“With every vague verb, every empty promise in the final text, millions more people will enter the frontline of climate change, and many will die.

“At 1.2°C of warming, we’re already seeing devastating climate impacts that disrupt economies, destroy livelihoods, and claim lives.

“Climate change is driving instability. Nearly every country wants stability, but until fossil fuels are phased out, the world will continue to become a more dangerous, more expensive and more uncertain place to live.

“A world without fossil fuels will be a healthier, safer and fairer world. We need to phase out fossil fuels.”


Loss and Damage

Negotiations at COP27 last year in Sharm El-Sheikh, Egypt, ran two days over time as countries reached an agreement to establish the loss and damage fund to deliver finance to developing nations being hit by more frequent and intense extreme weather events.

While developing countries have contributed the least amount of greenhouse gas emissions, they are the worst affected by climate change, mostly because they are poorer and less resilient.  

On the second day of COP28, an agreement was reached on the operationalisation of the fund, which included the location of the fund and how it would be financed.   

Few, mostly developed countries began announcing their individual contributions to the fund, headlined by Germany and the UAE, who each promised $100 million.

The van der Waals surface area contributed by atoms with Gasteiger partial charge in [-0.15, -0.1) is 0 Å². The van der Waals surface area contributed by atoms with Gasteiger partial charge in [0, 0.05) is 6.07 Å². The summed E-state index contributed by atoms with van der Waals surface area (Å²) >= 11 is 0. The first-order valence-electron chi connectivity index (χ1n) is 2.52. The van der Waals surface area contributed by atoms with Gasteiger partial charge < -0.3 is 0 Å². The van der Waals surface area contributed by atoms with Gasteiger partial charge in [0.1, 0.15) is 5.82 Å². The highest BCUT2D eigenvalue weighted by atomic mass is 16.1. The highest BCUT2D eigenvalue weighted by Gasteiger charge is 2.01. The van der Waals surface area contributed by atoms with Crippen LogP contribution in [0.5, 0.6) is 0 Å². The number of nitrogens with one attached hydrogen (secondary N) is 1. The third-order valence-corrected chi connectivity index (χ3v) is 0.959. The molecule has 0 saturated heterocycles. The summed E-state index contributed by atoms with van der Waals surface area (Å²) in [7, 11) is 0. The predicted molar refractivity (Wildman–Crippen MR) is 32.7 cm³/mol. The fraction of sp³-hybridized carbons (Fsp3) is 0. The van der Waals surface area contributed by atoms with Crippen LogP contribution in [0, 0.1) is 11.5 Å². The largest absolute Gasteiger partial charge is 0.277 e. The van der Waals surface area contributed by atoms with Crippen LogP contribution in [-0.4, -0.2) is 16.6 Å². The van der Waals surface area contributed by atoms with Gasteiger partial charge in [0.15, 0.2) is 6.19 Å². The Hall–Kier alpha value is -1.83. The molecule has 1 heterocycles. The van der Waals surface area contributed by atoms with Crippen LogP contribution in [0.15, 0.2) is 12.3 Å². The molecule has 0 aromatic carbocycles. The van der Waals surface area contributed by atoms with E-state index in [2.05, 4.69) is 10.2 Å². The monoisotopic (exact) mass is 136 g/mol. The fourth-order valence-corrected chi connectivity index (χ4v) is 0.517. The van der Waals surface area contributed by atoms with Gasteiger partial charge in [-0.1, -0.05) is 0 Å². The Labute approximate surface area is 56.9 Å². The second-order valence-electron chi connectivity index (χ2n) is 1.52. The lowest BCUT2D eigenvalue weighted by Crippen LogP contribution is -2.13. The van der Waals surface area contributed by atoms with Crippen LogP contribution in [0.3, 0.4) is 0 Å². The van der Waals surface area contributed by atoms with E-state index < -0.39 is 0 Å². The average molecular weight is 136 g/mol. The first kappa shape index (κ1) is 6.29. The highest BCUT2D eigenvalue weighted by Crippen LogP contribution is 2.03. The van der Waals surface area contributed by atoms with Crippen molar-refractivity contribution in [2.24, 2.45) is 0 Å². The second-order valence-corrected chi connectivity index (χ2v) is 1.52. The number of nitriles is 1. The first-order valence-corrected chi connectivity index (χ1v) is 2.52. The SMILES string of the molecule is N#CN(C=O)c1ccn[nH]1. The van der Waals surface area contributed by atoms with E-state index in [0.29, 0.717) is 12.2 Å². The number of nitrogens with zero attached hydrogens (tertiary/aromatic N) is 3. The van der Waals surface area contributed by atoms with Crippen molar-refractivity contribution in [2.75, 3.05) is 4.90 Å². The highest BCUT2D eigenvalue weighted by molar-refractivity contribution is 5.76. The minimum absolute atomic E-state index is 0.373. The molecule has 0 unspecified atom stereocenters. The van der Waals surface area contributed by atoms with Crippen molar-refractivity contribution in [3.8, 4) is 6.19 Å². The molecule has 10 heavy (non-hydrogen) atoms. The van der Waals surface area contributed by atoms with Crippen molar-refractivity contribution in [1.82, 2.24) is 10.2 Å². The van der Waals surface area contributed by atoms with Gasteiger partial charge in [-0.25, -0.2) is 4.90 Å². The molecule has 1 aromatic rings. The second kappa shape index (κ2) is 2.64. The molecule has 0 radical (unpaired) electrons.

Imperial College researcher Joyce Kimutai speaks at an event at COP28. She is sitting on a panel with a researcher on either side of her and COP28 branding in the background.

Dr Joyce Kimutai speaking at COP28.

Dr Joyce Kimutai speaking at COP28.

However, despite contributions totalling $700 million by the end of COP28, Dr Joyce Kimutai, a climate scientist at the Grantham Institute points out that they aren’t nearly enough.

“Climate loss and damage has been estimated to be $4 trillion per year. The finance promised at COP28 is just 0.0001% of that.

“This pittance for developed nations will hardly make a difference for developing nations who are being battered by climate-related disaster after disaster.

“Prior to making commitments, it'd be essential to establish a tentative annual fund size and set a specific target.”


Renewable energy

The increasing cost effectiveness of renewable energy is a reason many people are hopeful about global efforts to tackle climate change.

Solar and wind energy are becoming cheaper and more accessible, helping to lower demand for fossil fuel energy.

As hoped for, COP28 agreed on a tripling of global capacity of renewable energy.